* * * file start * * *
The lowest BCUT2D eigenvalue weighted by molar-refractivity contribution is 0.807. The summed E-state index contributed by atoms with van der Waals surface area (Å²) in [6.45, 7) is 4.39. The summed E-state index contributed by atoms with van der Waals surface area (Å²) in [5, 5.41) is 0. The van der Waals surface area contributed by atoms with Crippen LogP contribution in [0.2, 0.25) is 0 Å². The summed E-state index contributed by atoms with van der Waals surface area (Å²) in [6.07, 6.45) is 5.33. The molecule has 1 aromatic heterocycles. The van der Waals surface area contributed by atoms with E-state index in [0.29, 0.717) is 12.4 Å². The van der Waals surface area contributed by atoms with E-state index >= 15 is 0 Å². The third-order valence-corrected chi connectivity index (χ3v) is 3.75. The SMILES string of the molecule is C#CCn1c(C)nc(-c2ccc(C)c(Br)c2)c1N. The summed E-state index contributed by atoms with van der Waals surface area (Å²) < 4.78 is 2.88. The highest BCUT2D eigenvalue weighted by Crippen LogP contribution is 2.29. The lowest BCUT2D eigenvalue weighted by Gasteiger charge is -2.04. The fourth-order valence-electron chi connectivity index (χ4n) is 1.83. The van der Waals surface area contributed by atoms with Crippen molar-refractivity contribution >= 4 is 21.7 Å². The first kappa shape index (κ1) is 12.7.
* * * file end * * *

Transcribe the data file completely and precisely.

The lowest BCUT2D eigenvalue weighted by molar-refractivity contribution is 0.807. The summed E-state index contributed by atoms with van der Waals surface area (Å²) in [6.45, 7) is 4.39. The summed E-state index contributed by atoms with van der Waals surface area (Å²) in [5, 5.41) is 0. The van der Waals surface area contributed by atoms with Crippen LogP contribution in [0.2, 0.25) is 0 Å². The summed E-state index contributed by atoms with van der Waals surface area (Å²) in [6.07, 6.45) is 5.33. The molecule has 1 aromatic heterocycles. The van der Waals surface area contributed by atoms with E-state index in [0.29, 0.717) is 12.4 Å². The van der Waals surface area contributed by atoms with E-state index >= 15 is 0 Å². The third-order valence-corrected chi connectivity index (χ3v) is 3.75. The SMILES string of the molecule is C#CCn1c(C)nc(-c2ccc(C)c(Br)c2)c1N. The summed E-state index contributed by atoms with van der Waals surface area (Å²) < 4.78 is 2.88. The highest BCUT2D eigenvalue weighted by Crippen LogP contribution is 2.29. The lowest BCUT2D eigenvalue weighted by Gasteiger charge is -2.04. The fourth-order valence-electron chi connectivity index (χ4n) is 1.83. The van der Waals surface area contributed by atoms with Crippen molar-refractivity contribution >= 4 is 21.7 Å². The first kappa shape index (κ1) is 12.7.